Upon execution, trade notification is sent to the originating broker. Trade details are also submitted to the NSCC for trade comparison and settlement.
The NASDAQ SelectNet system provides is utilized by market makers to execute large security orders. The system provides a market maker t more control over the way the order is routed to obtain the best possible pricing for large executions.
Upon execution, trade notification is sent to the originating broker. Trade details are also submitted to the NSCC for trade comparison and settlement.
You can learn more about the NASDAQ Market by visiting the NASDAQ web sitehttp://www.nadsaq.com/.
The automated processing, comparison and settlement of securities transactions is facilitated through the various firms that act as utilities to the Brokerage Industry. The primary Utilities are:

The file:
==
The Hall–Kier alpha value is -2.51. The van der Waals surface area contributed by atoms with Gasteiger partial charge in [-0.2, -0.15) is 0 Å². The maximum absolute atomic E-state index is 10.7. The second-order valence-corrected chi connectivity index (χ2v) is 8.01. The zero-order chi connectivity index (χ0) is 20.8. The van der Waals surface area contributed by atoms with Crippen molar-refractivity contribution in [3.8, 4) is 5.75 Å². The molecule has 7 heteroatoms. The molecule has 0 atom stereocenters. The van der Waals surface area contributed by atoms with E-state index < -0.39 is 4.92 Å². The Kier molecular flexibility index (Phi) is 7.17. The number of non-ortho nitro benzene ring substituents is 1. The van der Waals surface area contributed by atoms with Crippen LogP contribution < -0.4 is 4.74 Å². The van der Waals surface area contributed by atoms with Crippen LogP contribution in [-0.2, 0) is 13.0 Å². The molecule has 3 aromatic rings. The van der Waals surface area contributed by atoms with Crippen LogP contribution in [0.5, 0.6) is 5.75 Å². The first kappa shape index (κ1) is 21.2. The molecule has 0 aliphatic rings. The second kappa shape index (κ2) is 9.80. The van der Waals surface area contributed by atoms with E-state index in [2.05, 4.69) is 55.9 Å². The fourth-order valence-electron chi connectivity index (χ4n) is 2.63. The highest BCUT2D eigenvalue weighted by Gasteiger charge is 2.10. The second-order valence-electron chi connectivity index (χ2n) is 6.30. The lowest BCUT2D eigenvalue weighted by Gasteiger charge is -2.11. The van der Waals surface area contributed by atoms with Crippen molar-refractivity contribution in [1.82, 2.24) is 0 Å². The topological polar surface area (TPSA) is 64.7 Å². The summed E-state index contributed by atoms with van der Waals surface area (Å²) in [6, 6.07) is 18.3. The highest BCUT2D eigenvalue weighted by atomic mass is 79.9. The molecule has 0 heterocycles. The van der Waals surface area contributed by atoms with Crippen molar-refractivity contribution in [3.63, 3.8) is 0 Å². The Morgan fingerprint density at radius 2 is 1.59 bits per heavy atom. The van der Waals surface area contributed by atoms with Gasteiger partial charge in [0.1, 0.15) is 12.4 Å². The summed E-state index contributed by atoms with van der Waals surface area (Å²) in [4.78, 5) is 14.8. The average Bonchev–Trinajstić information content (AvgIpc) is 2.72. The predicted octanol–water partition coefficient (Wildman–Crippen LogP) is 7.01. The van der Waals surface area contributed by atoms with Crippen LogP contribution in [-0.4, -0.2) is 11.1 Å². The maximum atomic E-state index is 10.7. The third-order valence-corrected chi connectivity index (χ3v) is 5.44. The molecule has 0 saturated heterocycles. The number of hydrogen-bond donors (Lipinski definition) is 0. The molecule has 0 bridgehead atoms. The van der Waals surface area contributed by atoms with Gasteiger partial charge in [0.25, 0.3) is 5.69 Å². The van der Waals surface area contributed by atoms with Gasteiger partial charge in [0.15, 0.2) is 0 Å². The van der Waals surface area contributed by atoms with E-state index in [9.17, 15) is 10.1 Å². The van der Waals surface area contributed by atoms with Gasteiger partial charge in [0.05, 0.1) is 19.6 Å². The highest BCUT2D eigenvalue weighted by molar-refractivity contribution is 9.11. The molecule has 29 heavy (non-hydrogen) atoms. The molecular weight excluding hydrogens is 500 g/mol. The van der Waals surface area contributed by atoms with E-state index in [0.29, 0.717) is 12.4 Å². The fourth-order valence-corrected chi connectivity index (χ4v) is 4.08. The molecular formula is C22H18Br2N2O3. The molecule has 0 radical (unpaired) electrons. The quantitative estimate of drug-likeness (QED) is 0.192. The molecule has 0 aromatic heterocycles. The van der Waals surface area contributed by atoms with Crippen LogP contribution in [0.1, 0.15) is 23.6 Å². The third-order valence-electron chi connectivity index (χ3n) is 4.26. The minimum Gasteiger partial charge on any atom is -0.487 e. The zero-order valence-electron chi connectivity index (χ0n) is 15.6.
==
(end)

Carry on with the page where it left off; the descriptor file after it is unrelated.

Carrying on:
NSCC - The National Securities Clearing Corporation
The NSCC is the National Securities Clearing Corporation. NSCC provides centralized clearance, settlement and information services to the Financial Services Industry, providing connectivity between brokerage firms, mutual funds, banks and other financial institutions.
The NSCC clears the majority of equity, corporate and municipal bond and mutual fund transactions providing the following functions necessary to automated securities clearance:
Trade Capture/Reporting is the process through which the trade records for NSCC member firms are submitted to NSCC for matching, netting and settlement. In certain instances, trade records are 'Captured' by NSCC at the point of execution - ie. the exchange or market trading system passes the member firm trade data directly to NSCC. In other cases, member firms are responsible for the communication - 'Reporting' - of trade records to the clearing corp.